Pseudobulbar Affect Linked to Mood Symptoms in Parkinsonian Syndromes

older man sad
older man sad
Pseudobulbar affect is characterized by episodes of inappropriate laughing or crying, and may be associated with increased anxiety and depression, as well as lower mental health status.

According to the results of an exploratory, cross-sectional study published in the Journal of Neuropsychiatry and Clinical Neuroscience, pseudobulbar affect (PBA), a syndrome characterized by episodes of inappropriate laughing or crying, may be associated with increased anxiety and depression, as well as with lower mental health status. PBA is common in those with amyotrophic lateral sclerosis (ALS). PBA has been observed increasingly in people with parkinsonism syndromes and is more frequently associated with mood disturbances in these patients. 

The clinical sample was comprised of 108 patients (Parkinson disease, n=53; atypical parkinsonism [aP], n=29; ALS, n=26). To assess cognitive and psychiatric symptoms, each patient was required to complete a cognitive screening, as well as a series of self-report questionnaires, including the Center for Neurological Study-Lability Scale for pseudobulbar affect; the Beck Depression Inventory, 2nd edition; the State-Trait Anxiety Inventory (STAI, trait only); the Apathy Evaluation Scale; the 36-Item Short Form Survey; and the Montreal Cognitive Assessment.   

Individuals with pseudobulbar affect (PBA+) comprised 37.9% of patients with aP (n=11), 20.8% of people with Parkinson disease (n=11), and 34.6% of patients with ALS (n=9). The proportions of PBA+ individuals per patient group were not significantly different (P =.193).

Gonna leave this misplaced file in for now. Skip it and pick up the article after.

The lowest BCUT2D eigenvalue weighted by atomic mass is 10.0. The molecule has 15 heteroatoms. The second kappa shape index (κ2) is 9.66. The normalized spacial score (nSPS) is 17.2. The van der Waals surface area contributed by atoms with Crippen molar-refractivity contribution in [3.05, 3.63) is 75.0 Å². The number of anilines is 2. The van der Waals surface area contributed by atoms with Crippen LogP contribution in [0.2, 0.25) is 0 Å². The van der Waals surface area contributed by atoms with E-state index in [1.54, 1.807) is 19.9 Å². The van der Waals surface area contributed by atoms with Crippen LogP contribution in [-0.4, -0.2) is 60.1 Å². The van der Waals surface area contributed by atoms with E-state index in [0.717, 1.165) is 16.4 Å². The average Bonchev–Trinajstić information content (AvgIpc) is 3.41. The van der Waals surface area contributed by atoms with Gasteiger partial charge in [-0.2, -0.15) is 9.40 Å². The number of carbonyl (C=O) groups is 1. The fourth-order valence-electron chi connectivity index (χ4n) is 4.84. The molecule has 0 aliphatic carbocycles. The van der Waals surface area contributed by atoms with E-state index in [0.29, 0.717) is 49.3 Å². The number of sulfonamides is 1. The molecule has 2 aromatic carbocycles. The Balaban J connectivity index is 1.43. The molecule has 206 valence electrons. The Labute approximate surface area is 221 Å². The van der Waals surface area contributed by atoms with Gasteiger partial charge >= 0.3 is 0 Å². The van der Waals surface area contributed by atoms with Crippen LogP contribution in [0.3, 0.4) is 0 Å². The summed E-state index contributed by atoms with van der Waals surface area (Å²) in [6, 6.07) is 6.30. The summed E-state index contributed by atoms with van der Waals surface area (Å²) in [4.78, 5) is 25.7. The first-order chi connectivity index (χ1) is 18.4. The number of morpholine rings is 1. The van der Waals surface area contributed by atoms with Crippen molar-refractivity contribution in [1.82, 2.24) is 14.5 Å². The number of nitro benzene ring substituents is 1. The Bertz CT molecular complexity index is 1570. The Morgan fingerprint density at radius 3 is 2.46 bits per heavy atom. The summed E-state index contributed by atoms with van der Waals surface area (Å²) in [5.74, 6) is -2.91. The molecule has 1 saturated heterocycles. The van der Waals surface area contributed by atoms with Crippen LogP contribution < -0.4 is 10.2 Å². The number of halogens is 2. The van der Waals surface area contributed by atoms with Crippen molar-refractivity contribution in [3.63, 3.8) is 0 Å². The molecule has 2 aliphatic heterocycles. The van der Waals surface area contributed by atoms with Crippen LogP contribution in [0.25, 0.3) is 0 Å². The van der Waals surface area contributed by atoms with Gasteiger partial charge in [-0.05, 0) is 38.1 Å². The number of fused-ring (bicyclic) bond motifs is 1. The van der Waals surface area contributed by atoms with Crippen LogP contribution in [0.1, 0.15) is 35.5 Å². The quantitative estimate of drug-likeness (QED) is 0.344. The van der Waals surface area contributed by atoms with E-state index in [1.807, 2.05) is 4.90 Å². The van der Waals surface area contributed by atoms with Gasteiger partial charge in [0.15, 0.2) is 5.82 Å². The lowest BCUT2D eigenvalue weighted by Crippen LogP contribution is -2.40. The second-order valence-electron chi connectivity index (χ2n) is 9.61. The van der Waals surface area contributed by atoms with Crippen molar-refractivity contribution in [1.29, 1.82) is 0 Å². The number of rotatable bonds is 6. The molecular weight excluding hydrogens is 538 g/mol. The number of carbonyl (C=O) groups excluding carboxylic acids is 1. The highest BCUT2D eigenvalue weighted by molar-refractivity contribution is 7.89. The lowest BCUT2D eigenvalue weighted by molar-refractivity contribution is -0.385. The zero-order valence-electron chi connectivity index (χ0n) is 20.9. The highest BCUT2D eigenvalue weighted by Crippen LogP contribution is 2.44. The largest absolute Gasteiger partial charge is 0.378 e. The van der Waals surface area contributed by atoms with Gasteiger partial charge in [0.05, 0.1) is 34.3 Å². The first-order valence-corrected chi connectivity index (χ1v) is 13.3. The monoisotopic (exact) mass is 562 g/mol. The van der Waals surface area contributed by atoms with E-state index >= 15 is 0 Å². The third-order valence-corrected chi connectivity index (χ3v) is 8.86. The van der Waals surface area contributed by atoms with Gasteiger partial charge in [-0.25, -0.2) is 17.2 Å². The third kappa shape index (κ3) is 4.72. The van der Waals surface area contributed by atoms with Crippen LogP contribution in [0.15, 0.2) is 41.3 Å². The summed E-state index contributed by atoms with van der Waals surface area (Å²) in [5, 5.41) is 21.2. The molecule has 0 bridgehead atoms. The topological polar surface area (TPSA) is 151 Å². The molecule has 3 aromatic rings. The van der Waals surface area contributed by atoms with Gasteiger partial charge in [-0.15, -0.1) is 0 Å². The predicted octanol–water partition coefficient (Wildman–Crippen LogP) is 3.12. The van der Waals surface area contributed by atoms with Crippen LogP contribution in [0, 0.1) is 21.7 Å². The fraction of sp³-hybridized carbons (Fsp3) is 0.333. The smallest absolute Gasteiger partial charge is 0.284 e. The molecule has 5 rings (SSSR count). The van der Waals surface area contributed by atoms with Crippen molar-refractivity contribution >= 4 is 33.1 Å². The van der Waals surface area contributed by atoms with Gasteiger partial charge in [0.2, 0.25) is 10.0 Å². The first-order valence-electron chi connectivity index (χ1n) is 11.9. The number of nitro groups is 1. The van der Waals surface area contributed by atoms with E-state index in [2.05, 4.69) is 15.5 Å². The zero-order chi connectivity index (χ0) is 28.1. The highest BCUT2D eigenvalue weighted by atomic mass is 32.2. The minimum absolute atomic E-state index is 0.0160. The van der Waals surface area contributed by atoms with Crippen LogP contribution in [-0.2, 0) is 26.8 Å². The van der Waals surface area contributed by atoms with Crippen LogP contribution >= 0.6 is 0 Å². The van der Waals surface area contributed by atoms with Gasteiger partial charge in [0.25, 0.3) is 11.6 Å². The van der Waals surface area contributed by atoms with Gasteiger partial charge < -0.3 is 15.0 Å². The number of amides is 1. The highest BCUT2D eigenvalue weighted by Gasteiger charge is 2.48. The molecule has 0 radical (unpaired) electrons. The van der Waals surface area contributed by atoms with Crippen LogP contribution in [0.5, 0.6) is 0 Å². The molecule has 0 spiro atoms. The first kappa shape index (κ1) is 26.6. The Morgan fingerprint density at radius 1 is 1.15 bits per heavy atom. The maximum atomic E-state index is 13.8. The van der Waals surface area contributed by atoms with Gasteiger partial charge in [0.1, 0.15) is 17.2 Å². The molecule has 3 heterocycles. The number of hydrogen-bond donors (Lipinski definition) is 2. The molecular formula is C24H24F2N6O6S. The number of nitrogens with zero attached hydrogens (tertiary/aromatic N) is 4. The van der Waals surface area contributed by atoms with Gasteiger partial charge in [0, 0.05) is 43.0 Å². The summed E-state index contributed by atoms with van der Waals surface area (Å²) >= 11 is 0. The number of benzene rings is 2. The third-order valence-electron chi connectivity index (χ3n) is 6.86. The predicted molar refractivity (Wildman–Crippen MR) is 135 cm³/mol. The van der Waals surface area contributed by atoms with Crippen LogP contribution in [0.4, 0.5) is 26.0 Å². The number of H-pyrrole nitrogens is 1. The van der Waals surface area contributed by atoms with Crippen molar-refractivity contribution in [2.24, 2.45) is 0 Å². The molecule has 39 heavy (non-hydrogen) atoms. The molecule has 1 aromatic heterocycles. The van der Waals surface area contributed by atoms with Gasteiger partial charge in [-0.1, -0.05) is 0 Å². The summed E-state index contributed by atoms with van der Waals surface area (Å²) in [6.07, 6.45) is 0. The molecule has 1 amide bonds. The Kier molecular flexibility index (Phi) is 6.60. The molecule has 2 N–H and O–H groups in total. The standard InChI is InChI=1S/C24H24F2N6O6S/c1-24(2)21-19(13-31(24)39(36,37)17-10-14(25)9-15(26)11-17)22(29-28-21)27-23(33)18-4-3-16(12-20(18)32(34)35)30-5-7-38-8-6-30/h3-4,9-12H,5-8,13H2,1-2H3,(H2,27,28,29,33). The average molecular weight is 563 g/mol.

Significant main effects of clinical group (PBA+ vs PBA-) were evidenced in the STAI (F = 8.06, P =.005), Beck Depression Inventory, 2nd edition (F = 3.50, P =.06), and 36-Item Short Form Survey mental health component (F = 6.18, P =.02.) scores. Individuals who were PBA+ experienced greater levels of anxious and depressive symptoms and decreased mental health quality of life compared with those who were PBA-. 

Mood-related symptoms correlated with PBA+ status in Parkinson disease (BDI r = 0.35; STAI, r = 0.46; both P <.05) and aP (STAI, r = 0.46; P <.05), but not in ALS (BDI, r = 0.12; STAI, r = 0.27; both P >.05). 

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“This pilot study is the first to systematically identify the neuropsychiatric correlates of PBA symptoms between different neurological disorders,” according to the authors. However, they recommend that “[f]uture research should include larger cohorts and a more thorough neuropsychological evaluation (including structured interviews) to establish formal diagnoses.”

Disclosures: Several authors declare affiliations with the pharmaceutical industry. 


Patel N, Combs H, York M, Phan C, Jimenez-Shahed J. Pseudobulbar affect correlates with mood symptoms in parkinsonian disorders but not amyotrophic lateral sclerosis [published online March 5, 2018]. J Neuropsychiatry Clin Neurosci. doi:10.1176/appi.neuropsych.17070131